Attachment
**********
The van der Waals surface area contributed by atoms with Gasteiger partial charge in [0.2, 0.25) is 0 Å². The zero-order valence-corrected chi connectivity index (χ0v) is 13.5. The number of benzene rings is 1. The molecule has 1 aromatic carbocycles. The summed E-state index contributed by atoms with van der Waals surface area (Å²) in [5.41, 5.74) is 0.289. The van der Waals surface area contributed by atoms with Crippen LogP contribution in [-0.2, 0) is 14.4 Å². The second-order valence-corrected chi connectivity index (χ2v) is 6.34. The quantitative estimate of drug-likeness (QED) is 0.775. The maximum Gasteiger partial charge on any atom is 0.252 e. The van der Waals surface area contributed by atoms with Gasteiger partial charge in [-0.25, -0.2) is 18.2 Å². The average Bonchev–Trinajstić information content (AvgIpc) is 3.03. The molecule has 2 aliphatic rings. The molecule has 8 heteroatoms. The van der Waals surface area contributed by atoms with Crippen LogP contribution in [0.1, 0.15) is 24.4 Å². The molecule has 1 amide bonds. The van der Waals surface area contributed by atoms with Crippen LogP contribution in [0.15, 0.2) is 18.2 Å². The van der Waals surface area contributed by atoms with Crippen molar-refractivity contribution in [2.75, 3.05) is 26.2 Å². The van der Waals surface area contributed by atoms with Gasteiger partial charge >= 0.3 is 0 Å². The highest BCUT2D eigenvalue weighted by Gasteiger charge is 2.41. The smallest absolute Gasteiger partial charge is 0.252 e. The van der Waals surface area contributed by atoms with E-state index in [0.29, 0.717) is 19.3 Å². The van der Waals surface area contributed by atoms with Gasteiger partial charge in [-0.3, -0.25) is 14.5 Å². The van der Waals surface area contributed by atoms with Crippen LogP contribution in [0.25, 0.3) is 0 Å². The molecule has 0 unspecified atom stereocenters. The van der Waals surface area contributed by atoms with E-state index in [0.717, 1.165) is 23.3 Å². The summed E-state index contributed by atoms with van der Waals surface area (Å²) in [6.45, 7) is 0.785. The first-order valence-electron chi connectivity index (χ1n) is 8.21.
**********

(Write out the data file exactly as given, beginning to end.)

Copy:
The van der Waals surface area contributed by atoms with Gasteiger partial charge in [0.2, 0.25) is 0 Å². The zero-order valence-corrected chi connectivity index (χ0v) is 13.5. The number of benzene rings is 1. The molecule has 1 aromatic carbocycles. The summed E-state index contributed by atoms with van der Waals surface area (Å²) in [5.41, 5.74) is 0.289. The van der Waals surface area contributed by atoms with Crippen LogP contribution in [-0.2, 0) is 14.4 Å². The second-order valence-corrected chi connectivity index (χ2v) is 6.34. The quantitative estimate of drug-likeness (QED) is 0.775. The maximum Gasteiger partial charge on any atom is 0.252 e. The van der Waals surface area contributed by atoms with Gasteiger partial charge in [-0.25, -0.2) is 18.2 Å². The average Bonchev–Trinajstić information content (AvgIpc) is 3.03. The molecule has 2 aliphatic rings. The molecule has 8 heteroatoms. The van der Waals surface area contributed by atoms with Crippen LogP contribution in [0.1, 0.15) is 24.4 Å². The molecule has 1 amide bonds. The van der Waals surface area contributed by atoms with Crippen LogP contribution in [0.15, 0.2) is 18.2 Å². The van der Waals surface area contributed by atoms with Crippen molar-refractivity contribution in [2.75, 3.05) is 26.2 Å². The van der Waals surface area contributed by atoms with Gasteiger partial charge >= 0.3 is 0 Å². The highest BCUT2D eigenvalue weighted by Gasteiger charge is 2.41. The smallest absolute Gasteiger partial charge is 0.252 e. The van der Waals surface area contributed by atoms with E-state index in [0.29, 0.717) is 19.3 Å². The van der Waals surface area contributed by atoms with Gasteiger partial charge in [-0.3, -0.25) is 14.5 Å². The van der Waals surface area contributed by atoms with Crippen LogP contribution in [0.25, 0.3) is 0 Å². The molecule has 0 unspecified atom stereocenters. The van der Waals surface area contributed by atoms with E-state index in [0.717, 1.165) is 23.3 Å². The summed E-state index contributed by atoms with van der Waals surface area (Å²) in [6.45, 7) is 0.785. The first-order valence-electron chi connectivity index (χ1n) is 8.21.